J. M'tian, Pneur,

18, Grene Windmill Street, Lendou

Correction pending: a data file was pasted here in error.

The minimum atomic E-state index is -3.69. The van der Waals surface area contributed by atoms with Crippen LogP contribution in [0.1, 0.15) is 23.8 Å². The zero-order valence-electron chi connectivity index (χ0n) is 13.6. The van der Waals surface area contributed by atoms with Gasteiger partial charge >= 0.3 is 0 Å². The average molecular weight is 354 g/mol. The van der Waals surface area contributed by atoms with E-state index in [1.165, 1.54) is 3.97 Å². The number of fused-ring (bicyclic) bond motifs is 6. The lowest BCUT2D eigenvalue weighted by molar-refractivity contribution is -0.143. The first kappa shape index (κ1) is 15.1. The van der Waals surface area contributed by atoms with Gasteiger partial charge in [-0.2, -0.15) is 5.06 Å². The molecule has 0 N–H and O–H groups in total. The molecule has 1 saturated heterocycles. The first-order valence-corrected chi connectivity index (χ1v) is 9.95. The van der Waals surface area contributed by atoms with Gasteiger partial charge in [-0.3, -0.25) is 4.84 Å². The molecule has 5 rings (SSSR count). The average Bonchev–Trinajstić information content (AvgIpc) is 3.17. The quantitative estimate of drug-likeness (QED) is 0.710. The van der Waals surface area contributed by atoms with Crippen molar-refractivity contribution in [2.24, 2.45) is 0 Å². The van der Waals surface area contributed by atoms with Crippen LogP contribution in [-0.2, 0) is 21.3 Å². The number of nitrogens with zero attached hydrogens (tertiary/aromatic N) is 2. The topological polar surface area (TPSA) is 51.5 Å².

which the English would be, in future, excluded. The French, however, are not content with the enjoyment of the trade, but treat us with ridicule for fighting the battles of the pope and the king of Naples, to the detriment of our merchants. It is indeed too evident, that in the negociations of the British cabinet, these advantages are frequently lost which have been obtained at an enormous expence of blood and treasure. To adopt our own language on the subject of the continental treaties having done so much, we ought to have done more, and have stipulated on good security the continuance of the commercial privileges we formerly enjoyed, and which had been guaranteed by treaty. By the impolitic moderation of our conduct, the trade of the Mediterranean sea is almost destroyed, and another expedition may be required to enforce those stipulations which might have been made, ratified, and secured, before the return of lord Exmouth to England. His lordship durst not act beyond the limits of his instructions; and when a Bathurst officiates for the war and colonies, or a Castlereagh presides in the foreign department, the absence of energy, so conspicuous in the first, and the stipulations of the treaties signed with France in the name of England by the latter, are little calculated to persuade us that subsequent negociations will be concluded with greater foresight and sagacity.